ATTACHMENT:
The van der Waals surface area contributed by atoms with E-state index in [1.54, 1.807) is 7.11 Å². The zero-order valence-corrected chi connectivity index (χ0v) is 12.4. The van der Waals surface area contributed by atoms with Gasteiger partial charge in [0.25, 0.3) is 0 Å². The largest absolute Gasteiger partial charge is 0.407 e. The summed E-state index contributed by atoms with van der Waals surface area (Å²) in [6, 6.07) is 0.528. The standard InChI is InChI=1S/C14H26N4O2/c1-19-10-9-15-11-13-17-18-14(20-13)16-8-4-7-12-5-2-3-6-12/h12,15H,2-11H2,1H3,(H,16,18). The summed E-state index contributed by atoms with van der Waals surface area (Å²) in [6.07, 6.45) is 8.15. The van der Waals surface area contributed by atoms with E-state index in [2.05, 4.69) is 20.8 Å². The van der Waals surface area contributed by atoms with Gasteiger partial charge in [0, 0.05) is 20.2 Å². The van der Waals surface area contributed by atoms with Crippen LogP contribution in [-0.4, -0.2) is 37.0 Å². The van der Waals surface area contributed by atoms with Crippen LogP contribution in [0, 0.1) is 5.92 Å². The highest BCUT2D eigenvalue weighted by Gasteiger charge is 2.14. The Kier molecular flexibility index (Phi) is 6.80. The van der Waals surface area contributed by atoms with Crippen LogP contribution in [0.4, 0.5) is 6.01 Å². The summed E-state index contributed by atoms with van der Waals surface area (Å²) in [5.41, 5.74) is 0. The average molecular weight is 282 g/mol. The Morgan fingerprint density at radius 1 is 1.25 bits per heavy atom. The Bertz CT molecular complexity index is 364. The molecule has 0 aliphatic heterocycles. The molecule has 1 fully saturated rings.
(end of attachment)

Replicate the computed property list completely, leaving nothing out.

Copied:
The van der Waals surface area contributed by atoms with E-state index in [1.54, 1.807) is 7.11 Å². The zero-order valence-corrected chi connectivity index (χ0v) is 12.4. The van der Waals surface area contributed by atoms with Gasteiger partial charge in [0.25, 0.3) is 0 Å². The largest absolute Gasteiger partial charge is 0.407 e. The summed E-state index contributed by atoms with van der Waals surface area (Å²) in [6, 6.07) is 0.528. The standard InChI is InChI=1S/C14H26N4O2/c1-19-10-9-15-11-13-17-18-14(20-13)16-8-4-7-12-5-2-3-6-12/h12,15H,2-11H2,1H3,(H,16,18). The summed E-state index contributed by atoms with van der Waals surface area (Å²) in [6.07, 6.45) is 8.15. The van der Waals surface area contributed by atoms with E-state index in [2.05, 4.69) is 20.8 Å². The van der Waals surface area contributed by atoms with Gasteiger partial charge in [0, 0.05) is 20.2 Å². The van der Waals surface area contributed by atoms with Crippen LogP contribution in [-0.4, -0.2) is 37.0 Å². The van der Waals surface area contributed by atoms with Crippen LogP contribution in [0, 0.1) is 5.92 Å². The highest BCUT2D eigenvalue weighted by Gasteiger charge is 2.14. The Kier molecular flexibility index (Phi) is 6.80. The van der Waals surface area contributed by atoms with Crippen LogP contribution in [0.4, 0.5) is 6.01 Å². The summed E-state index contributed by atoms with van der Waals surface area (Å²) in [5.41, 5.74) is 0. The average molecular weight is 282 g/mol. The Morgan fingerprint density at radius 1 is 1.25 bits per heavy atom. The Bertz CT molecular complexity index is 364. The molecule has 0 aliphatic heterocycles. The molecule has 1 fully saturated rings.